No Embiid? That’s not Williams’ problem after 22-point game stuns KU

MORGANTOWN, W.Va. — After his 22-point, 13-rebound day blind-sided No. 8 Kansas, Devin Williams wasn’t about to give his performance an asterisk simply because Joel Embiid wasn’t around.

Kansas coach Bill Self followed through on plans to rest his sore 7-footer, the Big 12’s No. 2 shot-blocker, and Embiid’s absence allowed West Virginia to attack the rim more aggressively in a 92-86 upset. Yet Williams credited his own film study and improved preparation as the reason he sank his first seven shots.

“I was ready for the challenge whether (Embiid) was there or not,” Williams said. “It was nothing I could about him not being there. I just had to go out and play because they’ve still got six or seven All-Americans on the bench.”

Even Self admitted Embiid’s presence might not have altered the game’s outcome or slowed down Williams, who mixed midrange jumpers on an 8-of-10 shooting day.

“Every shot I took today I kind of picked my spots, but they all were rhythm shots,” said Williams, who came in averaging 8.3 points per game.

Teammate Eron Harris, who poured in 28 points himself, credited Williams’ output with making West Virginia unguardable at times.

“We’ve been waiting for him to play like that the whole season,” Harris said. “It’s a mismatch—he’s shooting outside shots and driving to the basket. If told him if he plays like that, nobody can beat us.”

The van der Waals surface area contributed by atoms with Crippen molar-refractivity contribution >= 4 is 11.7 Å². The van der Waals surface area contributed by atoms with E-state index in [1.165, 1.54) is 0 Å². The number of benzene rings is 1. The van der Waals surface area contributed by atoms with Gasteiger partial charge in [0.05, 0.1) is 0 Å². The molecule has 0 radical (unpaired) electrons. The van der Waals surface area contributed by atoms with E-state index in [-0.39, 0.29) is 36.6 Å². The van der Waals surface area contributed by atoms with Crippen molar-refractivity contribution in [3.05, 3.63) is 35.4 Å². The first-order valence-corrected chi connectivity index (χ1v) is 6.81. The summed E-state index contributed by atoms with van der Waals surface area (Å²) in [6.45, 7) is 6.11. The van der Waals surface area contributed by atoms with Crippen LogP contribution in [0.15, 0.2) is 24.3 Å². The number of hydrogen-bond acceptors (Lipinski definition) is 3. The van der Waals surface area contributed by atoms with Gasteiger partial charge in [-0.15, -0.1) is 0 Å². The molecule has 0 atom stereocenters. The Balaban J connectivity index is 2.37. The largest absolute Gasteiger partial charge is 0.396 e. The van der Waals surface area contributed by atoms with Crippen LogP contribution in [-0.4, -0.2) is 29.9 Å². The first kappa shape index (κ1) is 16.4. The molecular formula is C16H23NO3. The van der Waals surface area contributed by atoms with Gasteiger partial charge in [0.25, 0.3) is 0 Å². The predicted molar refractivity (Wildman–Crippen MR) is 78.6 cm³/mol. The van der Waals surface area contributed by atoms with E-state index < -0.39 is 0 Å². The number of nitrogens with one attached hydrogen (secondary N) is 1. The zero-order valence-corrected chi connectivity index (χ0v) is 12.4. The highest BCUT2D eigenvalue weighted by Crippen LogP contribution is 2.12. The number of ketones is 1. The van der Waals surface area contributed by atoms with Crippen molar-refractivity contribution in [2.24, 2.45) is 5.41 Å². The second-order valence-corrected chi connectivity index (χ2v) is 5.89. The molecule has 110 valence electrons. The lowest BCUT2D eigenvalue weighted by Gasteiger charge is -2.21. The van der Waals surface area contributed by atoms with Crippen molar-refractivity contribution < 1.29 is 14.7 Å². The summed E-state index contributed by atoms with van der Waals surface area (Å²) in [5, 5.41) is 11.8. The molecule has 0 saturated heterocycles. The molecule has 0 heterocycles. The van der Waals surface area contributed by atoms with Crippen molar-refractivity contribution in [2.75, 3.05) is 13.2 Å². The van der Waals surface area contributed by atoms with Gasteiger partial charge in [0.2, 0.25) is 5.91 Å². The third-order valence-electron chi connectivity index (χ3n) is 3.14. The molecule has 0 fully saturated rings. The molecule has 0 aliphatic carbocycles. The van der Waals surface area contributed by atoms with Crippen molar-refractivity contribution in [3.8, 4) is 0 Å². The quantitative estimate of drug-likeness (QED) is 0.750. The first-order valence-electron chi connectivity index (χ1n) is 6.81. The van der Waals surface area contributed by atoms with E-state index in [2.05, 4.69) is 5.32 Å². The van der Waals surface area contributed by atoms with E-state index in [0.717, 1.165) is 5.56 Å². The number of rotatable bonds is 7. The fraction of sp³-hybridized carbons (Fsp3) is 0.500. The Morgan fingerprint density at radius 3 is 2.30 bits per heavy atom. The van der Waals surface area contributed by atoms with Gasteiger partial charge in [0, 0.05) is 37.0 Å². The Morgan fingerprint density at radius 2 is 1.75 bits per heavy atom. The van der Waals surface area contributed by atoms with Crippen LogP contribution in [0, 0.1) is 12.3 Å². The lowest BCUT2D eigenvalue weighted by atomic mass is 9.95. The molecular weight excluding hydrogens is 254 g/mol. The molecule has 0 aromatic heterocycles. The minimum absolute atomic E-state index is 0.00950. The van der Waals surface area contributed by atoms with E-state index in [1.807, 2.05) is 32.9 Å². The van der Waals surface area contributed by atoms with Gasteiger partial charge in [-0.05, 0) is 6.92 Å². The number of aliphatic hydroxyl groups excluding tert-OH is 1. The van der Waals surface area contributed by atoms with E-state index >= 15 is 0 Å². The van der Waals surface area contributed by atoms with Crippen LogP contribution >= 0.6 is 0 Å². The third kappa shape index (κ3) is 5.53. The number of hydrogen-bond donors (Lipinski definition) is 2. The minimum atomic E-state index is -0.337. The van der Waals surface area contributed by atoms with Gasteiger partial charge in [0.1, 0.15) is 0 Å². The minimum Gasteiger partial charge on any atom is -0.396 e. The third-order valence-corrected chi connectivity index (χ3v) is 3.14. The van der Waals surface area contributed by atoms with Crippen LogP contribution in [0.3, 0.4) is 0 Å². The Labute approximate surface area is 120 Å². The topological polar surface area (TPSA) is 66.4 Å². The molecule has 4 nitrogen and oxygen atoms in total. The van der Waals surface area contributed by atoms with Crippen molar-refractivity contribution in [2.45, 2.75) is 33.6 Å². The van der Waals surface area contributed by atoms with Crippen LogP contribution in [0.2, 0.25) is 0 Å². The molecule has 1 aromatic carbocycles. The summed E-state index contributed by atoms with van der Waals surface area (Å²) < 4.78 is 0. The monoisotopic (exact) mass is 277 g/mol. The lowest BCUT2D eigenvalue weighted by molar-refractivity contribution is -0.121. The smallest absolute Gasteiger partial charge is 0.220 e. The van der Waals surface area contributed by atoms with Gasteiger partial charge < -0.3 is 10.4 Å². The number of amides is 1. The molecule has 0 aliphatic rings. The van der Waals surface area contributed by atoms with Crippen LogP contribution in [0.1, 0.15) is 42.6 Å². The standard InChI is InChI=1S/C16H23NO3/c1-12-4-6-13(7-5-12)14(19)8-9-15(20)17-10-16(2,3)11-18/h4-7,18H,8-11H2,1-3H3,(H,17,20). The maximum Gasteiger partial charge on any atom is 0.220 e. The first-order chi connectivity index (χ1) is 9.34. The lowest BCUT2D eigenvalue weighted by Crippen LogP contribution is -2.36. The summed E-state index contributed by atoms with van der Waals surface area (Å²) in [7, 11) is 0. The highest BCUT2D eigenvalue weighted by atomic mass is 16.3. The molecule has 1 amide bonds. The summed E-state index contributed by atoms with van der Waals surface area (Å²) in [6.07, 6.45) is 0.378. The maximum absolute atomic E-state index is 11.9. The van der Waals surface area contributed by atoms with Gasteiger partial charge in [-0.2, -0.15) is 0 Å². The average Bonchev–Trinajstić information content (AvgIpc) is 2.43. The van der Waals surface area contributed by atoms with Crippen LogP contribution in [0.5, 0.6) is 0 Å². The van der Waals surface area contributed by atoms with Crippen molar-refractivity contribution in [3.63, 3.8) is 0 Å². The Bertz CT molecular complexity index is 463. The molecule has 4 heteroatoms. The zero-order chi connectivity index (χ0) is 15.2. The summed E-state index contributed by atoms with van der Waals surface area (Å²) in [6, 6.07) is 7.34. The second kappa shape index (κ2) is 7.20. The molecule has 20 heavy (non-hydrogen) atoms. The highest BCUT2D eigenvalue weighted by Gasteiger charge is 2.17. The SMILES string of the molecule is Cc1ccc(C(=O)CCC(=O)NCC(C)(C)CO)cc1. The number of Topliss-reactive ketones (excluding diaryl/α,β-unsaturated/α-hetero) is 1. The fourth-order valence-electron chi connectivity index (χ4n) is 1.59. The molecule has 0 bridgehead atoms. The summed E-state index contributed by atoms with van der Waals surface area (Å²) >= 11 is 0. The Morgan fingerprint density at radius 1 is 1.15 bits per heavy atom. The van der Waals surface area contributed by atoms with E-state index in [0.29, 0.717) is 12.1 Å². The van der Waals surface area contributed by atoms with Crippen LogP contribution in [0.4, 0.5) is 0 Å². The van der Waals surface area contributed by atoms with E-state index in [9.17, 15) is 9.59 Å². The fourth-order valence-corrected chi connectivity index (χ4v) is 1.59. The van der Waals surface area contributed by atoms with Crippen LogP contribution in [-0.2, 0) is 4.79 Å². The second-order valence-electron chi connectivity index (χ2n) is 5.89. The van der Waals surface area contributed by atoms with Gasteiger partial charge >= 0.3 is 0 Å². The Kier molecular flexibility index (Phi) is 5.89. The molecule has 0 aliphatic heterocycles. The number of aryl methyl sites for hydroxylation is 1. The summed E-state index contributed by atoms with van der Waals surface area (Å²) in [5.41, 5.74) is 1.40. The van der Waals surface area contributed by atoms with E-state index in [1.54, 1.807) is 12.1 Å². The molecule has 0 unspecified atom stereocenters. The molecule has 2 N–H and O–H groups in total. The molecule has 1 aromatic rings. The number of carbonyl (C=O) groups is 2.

The 6-foot-8 freshman had 20 points and 12 boards in a December loss to Purdue before experiencing rough times in conference play. He endured a 13-game stretch in which he made only 25-of-80 field-goal attempts, failing to find angles against post defenders and even losing confidence in his jumper. Williams said the turnaround began when his mom borrowed a refrain from West Virginia coach Bob Huggins.

“She just told me, ‘You’ve got to get in the gym. That’s the only way you’re going to find yourself.’ And that’s what did … and I think I’m finding myself. I’m jut going to stay humble about it and continue to work.”

Williams’ stroke also turned steady at the foul line, where he made 6-of-7 to improve his season total to 57 percent.

“Remember early,” Huggins said, “when he went to the foul line it was like, ‘Let’s get back on defense, boys.’ He wasn’t going to make one. You think about how much his confidence has come.”

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